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The Vegan Pagan: Your Health

Note: If you haven't yet read The Vegan Pagan: Introduction, The Vegan Pagan: Interstice the First and The Vegan Pagan: Interstice the Second, I encourage you to do so before moving on to this entry.

This is the least intersectional and least spiritual of the entries I'll be writing on veganism and Paganism. The reason is simple. If a vegan diet is bad for your body, this conversation is over, and that's the way it should be. Conversely, if a vegan diet is good for your body, any spiritual work you undertake is enhanced by the benefit your diet brings you. I'll also be discussing relationships between the vegan diet and disease and the problem of antibiotic resistance as it relates to animal agriculture, since it also relates to food choices and public health.

Let's start with the big guns.

The Vegan Diet and Nutrition

"It is the position of the American Dietetic Association that appropriately planned vegetarian diets, including total vegetarian or vegan diets, are healthful, nutritionally adequate, and may provide health benefits in the prevention and treatment of certain diseases. Well-planned vegetarian diets are appropriate for individuals during all stages of the life cycle, including pregnancy, lactation, infancy, childhood, and adolescence, and for athletes." - Journal of the Academy of Nutrition and Dietetics

So according to the American Dietetic Association, vegetarian and vegan diets can meet the nutritional needs of the body. Having said that, let's look a little closer at the three specific nutrients most omnivores fear they might lose if they adopt a vegan diet.


The position paper has this to say about protein:

Plant protein can meet protein requirements when a variety of plant foods is consumed and energy needs are met. Research indicates that an assortment of plant foods eaten over the course of a day can provide all essential amino acids and ensure adequate nitrogen retention and use in healthy adults; thus, complementary proteins do not need to be consumed at the same meal."


The position paper indicates that bok choy, broccoli, Chinese cabbage, collards, and kale are excellent sources of bioavailable calcium in higher concentrations than dairy milk, followed by sesame seeds, almonds and dried beans. This makes sense, since calcium is a mineral. Dairy animals do not produce it in their milk; they get it from eating plants. So can we, but the important take-away messages here are that (1) only a whole foods diet will supply sufficient calcium to meet our needs without supplementation, and (2) dark green vegetables are the best places to find that calcium.

Vitamin B12

The position paper recommends that vegans supplement their diets with Vitamin B12, and it's absolutely correct. Here's why:

"It’s true, plants don’t make B12. Animals don’t make it either. B12 is made by microbes that blanket the earth. These bacteria grow in the guts of animals, which is why their bodies and products can be a source of this vitamin. Our herbivore primate cousins get all they need ingesting bugs, dirt, and feces, and we may once have gotten all we needed by drinking out of mountain streams or well water. But now we chlorinate our water supply to kill off any bugs. So we don’t get a lot of B12 in our water anymore, but we don’t get a lot of cholera either—that’s a good thing!" - Vegan B12 deficiency: putting it into perspective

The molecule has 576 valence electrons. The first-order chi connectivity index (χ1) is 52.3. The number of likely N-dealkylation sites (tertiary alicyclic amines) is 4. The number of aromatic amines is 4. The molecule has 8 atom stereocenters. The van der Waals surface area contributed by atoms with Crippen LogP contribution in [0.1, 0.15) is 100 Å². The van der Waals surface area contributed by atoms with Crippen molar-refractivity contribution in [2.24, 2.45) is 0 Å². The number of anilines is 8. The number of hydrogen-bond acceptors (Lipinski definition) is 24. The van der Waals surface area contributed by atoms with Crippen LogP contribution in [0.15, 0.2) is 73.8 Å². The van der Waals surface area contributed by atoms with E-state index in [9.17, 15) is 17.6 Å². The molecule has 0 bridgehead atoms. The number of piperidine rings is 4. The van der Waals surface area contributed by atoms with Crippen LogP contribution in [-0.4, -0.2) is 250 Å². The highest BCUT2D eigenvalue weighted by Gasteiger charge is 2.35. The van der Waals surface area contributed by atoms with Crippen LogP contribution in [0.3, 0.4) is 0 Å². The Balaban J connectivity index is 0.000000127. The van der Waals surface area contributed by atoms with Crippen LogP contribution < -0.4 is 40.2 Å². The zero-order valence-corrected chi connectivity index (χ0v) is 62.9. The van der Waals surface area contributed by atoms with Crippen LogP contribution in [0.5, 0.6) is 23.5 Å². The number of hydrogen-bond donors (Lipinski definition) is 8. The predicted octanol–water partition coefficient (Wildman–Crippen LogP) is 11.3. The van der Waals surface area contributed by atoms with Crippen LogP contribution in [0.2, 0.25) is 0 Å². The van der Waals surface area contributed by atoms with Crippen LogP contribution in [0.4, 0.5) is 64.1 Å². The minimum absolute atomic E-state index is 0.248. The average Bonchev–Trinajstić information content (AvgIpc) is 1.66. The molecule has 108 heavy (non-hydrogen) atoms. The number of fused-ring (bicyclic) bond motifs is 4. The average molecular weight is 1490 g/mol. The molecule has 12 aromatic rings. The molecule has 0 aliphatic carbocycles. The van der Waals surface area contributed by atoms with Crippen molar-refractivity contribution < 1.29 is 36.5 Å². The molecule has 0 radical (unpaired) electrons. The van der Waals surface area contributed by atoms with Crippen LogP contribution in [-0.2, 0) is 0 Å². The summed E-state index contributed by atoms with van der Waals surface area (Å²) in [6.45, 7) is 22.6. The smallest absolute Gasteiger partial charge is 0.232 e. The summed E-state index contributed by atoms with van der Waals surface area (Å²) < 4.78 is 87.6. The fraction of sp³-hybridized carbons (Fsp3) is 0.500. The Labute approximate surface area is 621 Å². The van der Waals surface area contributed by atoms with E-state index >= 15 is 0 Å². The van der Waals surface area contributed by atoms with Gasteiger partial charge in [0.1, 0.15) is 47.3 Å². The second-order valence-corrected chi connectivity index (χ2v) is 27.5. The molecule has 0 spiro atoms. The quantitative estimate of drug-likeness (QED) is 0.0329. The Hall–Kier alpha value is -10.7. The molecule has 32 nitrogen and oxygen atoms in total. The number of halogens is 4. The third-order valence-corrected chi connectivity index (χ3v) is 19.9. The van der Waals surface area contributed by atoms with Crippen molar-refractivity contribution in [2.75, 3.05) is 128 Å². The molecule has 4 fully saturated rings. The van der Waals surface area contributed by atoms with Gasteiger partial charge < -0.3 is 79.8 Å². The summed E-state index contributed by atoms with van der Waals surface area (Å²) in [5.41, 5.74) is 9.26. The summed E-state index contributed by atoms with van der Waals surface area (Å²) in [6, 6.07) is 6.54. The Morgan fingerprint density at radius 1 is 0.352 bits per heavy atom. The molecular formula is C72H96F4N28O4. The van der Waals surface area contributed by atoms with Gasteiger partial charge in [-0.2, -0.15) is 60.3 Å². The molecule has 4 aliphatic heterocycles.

So because most of us don't drink unchlorinated water and don't eat vegetables without washing them first, we need another source of B12. Omnivores get it from eating animals and their secretions. Vegans supplement with fortified foods or B12 tablets.

Now that we've looked at these critical nutrients, let me ask the omnivores in the crowd about a few others. Where do you get your fiber? Your folate? Your magnesium? Your vitamin E? Studies show that while vegans tend to be deficient in three nutrients (calcium, iodine and B12), omnivores tend to be deficient in seven (calcium, iodine, fiber, folate, magnesium, vitamin C and vitamin E). This illustrates an important point. In the rush to condemn a vegan diet as nutritionally inadequate, many people overlook the nutritional inadequacies inherent to an omnivore diet. Ultimately, without the basic food supplementation in products such as iodized salt and fortified orange juice, both omnivores and herbivores would have to work harder to meet their basic nutritional needs.

This brings me to something Colleen Patrick-Goudreau has said: "We don't have diseases of deficiency. We have diseases of excess." In other words, the Western diet doesn't produce diseases like kwashiorkor, scurvy or rickets. It produces Type 2 diabetes, arteriosclerosis, heart disease and other lifestyle illnesses. And this is where the vegan diet is not simply equal to an omnivore diet in terms of its nutritional value. It is far superior.

The Vegan Diet and Disease

A well-cited PCRM article aggregates several discussions about the relationship between various types of cancer and the consumption of animal products, concluding that:

"Two themes consistently emerge from studies of cancer from many sites: vegetables and fruits help to reduce risk, while meat, animal products, and other fatty foods are frequently found to increase risk. Consumption of dietary fat drives production of hormones, which, in turn, promotes growth of cancer cells in hormone-sensitive organs such as the breast and prostate. Meat is devoid of the protective effects of fiber, antioxidants, phytochemicals, and other helpful nutrients, and it contains high concentrations of saturated fat and potentially carcinogenic compounds, which may increase one’s risk of developing many different kinds of cancer."